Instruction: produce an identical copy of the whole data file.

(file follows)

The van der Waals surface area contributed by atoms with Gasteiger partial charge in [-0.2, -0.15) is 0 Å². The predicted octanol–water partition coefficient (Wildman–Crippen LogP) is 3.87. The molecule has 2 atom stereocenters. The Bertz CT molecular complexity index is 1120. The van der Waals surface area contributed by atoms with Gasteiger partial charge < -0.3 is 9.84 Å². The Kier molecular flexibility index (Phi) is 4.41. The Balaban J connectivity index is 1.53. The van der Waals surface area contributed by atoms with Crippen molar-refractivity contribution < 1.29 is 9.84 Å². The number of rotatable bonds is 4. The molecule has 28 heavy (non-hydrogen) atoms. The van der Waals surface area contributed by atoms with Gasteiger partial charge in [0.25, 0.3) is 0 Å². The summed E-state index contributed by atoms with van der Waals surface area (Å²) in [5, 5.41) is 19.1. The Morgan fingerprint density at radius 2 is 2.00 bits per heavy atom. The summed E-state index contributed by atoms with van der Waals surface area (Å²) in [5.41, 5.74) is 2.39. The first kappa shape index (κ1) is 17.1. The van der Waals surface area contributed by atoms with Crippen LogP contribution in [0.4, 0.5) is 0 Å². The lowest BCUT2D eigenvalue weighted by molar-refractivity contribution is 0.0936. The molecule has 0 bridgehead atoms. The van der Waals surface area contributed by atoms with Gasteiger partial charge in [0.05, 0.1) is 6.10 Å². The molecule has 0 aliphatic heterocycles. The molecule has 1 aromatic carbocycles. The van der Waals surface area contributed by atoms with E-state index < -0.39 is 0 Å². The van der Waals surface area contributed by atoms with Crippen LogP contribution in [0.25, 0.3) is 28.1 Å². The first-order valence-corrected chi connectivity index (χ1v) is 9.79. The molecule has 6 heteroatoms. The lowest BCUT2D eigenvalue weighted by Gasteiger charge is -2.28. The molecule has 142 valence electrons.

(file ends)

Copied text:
The van der Waals surface area contributed by atoms with Gasteiger partial charge in [-0.2, -0.15) is 0 Å². The predicted octanol–water partition coefficient (Wildman–Crippen LogP) is 3.87. The molecule has 2 atom stereocenters. The Bertz CT molecular complexity index is 1120. The van der Waals surface area contributed by atoms with Gasteiger partial charge < -0.3 is 9.84 Å². The Kier molecular flexibility index (Phi) is 4.41. The Balaban J connectivity index is 1.53. The van der Waals surface area contributed by atoms with Crippen molar-refractivity contribution < 1.29 is 9.84 Å². The number of rotatable bonds is 4. The molecule has 28 heavy (non-hydrogen) atoms. The van der Waals surface area contributed by atoms with Gasteiger partial charge in [0.25, 0.3) is 0 Å². The summed E-state index contributed by atoms with van der Waals surface area (Å²) in [5, 5.41) is 19.1. The Morgan fingerprint density at radius 2 is 2.00 bits per heavy atom. The summed E-state index contributed by atoms with van der Waals surface area (Å²) in [5.41, 5.74) is 2.39. The first kappa shape index (κ1) is 17.1. The van der Waals surface area contributed by atoms with Crippen LogP contribution in [0.4, 0.5) is 0 Å². The lowest BCUT2D eigenvalue weighted by molar-refractivity contribution is 0.0936. The molecule has 0 bridgehead atoms. The van der Waals surface area contributed by atoms with Gasteiger partial charge in [0.05, 0.1) is 6.10 Å². The molecule has 0 aliphatic heterocycles. The molecule has 1 aromatic carbocycles. The van der Waals surface area contributed by atoms with E-state index < -0.39 is 0 Å². The van der Waals surface area contributed by atoms with Crippen LogP contribution in [0.25, 0.3) is 28.1 Å². The first-order valence-corrected chi connectivity index (χ1v) is 9.79. The molecule has 6 heteroatoms. The lowest BCUT2D eigenvalue weighted by Gasteiger charge is -2.28. The molecule has 142 valence electrons.